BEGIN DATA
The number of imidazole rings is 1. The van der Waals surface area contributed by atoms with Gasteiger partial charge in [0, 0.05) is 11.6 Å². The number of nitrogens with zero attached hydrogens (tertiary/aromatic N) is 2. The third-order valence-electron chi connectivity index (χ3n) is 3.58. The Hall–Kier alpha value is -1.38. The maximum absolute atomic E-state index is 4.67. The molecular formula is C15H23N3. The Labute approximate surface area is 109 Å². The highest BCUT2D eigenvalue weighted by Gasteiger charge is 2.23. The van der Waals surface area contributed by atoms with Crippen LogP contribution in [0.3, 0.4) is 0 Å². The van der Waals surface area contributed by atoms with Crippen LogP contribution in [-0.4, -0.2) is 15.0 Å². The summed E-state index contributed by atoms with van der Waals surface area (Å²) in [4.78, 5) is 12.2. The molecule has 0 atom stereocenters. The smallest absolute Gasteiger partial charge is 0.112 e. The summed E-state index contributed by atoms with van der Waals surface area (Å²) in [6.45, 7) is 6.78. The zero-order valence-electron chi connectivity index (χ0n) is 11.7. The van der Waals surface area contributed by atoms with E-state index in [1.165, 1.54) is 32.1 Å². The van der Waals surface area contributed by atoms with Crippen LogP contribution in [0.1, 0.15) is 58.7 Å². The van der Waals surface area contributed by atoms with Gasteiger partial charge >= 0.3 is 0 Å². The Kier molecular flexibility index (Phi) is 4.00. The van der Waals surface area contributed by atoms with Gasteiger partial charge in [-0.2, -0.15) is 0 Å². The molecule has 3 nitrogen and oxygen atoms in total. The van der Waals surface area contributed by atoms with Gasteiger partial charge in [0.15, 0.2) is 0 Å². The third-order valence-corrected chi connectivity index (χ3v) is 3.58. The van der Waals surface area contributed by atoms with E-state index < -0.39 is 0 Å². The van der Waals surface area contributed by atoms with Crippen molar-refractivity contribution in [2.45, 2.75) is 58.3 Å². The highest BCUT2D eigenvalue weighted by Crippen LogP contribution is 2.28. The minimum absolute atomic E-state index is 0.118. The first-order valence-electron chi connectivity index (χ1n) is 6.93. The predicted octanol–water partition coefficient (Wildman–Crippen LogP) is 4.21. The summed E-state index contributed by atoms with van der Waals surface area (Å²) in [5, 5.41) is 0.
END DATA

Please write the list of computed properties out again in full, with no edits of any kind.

The number of imidazole rings is 1. The van der Waals surface area contributed by atoms with Gasteiger partial charge in [0, 0.05) is 11.6 Å². The number of nitrogens with zero attached hydrogens (tertiary/aromatic N) is 2. The third-order valence-electron chi connectivity index (χ3n) is 3.58. The Hall–Kier alpha value is -1.38. The maximum absolute atomic E-state index is 4.67. The molecular formula is C15H23N3. The Labute approximate surface area is 109 Å². The highest BCUT2D eigenvalue weighted by Gasteiger charge is 2.23. The van der Waals surface area contributed by atoms with Crippen LogP contribution in [0.3, 0.4) is 0 Å². The van der Waals surface area contributed by atoms with Crippen LogP contribution in [-0.4, -0.2) is 15.0 Å². The summed E-state index contributed by atoms with van der Waals surface area (Å²) in [4.78, 5) is 12.2. The molecule has 0 atom stereocenters. The smallest absolute Gasteiger partial charge is 0.112 e. The summed E-state index contributed by atoms with van der Waals surface area (Å²) in [6.45, 7) is 6.78. The zero-order valence-electron chi connectivity index (χ0n) is 11.7. The van der Waals surface area contributed by atoms with E-state index in [1.165, 1.54) is 32.1 Å². The van der Waals surface area contributed by atoms with Crippen LogP contribution in [0.1, 0.15) is 58.7 Å². The van der Waals surface area contributed by atoms with Gasteiger partial charge >= 0.3 is 0 Å². The Kier molecular flexibility index (Phi) is 4.00. The van der Waals surface area contributed by atoms with Gasteiger partial charge in [-0.2, -0.15) is 0 Å². The molecule has 3 nitrogen and oxygen atoms in total. The van der Waals surface area contributed by atoms with Gasteiger partial charge in [0.15, 0.2) is 0 Å². The third-order valence-corrected chi connectivity index (χ3v) is 3.58. The van der Waals surface area contributed by atoms with E-state index < -0.39 is 0 Å². The van der Waals surface area contributed by atoms with Crippen molar-refractivity contribution in [2.45, 2.75) is 58.3 Å². The highest BCUT2D eigenvalue weighted by Crippen LogP contribution is 2.28. The minimum absolute atomic E-state index is 0.118. The first-order valence-electron chi connectivity index (χ1n) is 6.93. The predicted octanol–water partition coefficient (Wildman–Crippen LogP) is 4.21. The summed E-state index contributed by atoms with van der Waals surface area (Å²) in [5, 5.41) is 0.